Structural inequality between women and men refers to the embedding of gender inequalities in social structures, based on institutionalised conceptions of gender differences. Conceptions of masculinity and femininity, ideas concerning expectations of women and men, internalised judgements of women’s and men’s actions, prescribed rules about proper behaviour of women and men – all of these, and more, encompass the organisation and persistence of gender inequality in social structures. The social and cultural environments, as well as the institutions that structure them and the individuals that operate within and outside these institutions, are engaged in the production and reproduction of gender norms, attitudes and stereotypes. Beliefs that symbolise, legitimate, invoke, guide, induce or help sustain gender equality are themselves a product of gender inequality.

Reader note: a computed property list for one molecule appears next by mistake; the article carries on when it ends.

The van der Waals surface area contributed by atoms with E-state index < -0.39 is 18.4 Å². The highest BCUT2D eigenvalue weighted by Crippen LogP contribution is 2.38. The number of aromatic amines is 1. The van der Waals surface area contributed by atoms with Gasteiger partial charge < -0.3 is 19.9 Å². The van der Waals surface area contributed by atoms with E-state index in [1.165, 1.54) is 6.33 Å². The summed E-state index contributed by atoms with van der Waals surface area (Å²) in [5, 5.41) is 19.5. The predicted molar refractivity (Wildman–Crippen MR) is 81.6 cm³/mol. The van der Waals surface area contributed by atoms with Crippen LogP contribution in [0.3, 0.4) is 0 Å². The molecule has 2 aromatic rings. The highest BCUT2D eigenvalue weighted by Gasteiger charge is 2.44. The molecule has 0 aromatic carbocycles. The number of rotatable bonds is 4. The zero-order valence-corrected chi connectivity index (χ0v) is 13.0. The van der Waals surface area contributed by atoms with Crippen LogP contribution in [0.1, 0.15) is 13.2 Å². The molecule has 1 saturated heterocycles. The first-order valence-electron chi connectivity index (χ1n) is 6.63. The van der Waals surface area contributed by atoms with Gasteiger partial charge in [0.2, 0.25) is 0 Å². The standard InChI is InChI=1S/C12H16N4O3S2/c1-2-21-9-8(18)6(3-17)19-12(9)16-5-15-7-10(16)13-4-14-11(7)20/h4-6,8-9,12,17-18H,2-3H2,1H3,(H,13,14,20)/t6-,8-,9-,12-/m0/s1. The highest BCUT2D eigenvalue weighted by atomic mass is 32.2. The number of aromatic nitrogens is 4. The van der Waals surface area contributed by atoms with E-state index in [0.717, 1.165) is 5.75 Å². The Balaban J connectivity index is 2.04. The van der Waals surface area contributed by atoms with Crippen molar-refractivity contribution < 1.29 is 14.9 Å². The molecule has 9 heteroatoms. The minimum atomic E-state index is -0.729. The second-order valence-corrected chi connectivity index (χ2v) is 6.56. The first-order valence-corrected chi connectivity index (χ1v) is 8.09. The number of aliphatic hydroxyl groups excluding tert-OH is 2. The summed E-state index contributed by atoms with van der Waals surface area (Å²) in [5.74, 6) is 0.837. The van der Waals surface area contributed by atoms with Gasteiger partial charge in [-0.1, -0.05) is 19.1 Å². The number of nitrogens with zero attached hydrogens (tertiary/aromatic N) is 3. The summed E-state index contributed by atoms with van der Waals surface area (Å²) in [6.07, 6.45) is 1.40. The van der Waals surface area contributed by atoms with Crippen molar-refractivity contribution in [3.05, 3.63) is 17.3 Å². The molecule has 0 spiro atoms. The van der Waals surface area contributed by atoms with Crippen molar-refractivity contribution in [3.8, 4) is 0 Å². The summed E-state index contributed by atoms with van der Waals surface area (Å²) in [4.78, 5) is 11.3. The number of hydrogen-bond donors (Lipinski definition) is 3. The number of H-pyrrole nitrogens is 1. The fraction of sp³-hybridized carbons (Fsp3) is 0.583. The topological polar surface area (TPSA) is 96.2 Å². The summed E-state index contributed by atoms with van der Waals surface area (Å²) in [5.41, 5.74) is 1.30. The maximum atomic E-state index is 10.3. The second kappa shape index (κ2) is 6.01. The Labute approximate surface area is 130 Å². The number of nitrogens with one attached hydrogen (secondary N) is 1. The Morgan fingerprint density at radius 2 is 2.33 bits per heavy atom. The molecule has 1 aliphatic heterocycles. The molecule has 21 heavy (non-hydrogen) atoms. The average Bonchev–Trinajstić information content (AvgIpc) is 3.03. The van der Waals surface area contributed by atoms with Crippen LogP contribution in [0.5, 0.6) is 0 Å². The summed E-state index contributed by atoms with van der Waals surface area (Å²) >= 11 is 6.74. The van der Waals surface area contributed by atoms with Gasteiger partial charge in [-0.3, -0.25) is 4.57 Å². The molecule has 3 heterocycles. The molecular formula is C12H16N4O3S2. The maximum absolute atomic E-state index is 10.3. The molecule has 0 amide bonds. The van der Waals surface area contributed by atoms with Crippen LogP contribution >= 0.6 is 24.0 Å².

United Nations (1979). Convention on the Elimination of All Forms of Discrimination against Women and Concluding Observations issued by the CEDAW Committee. Available at: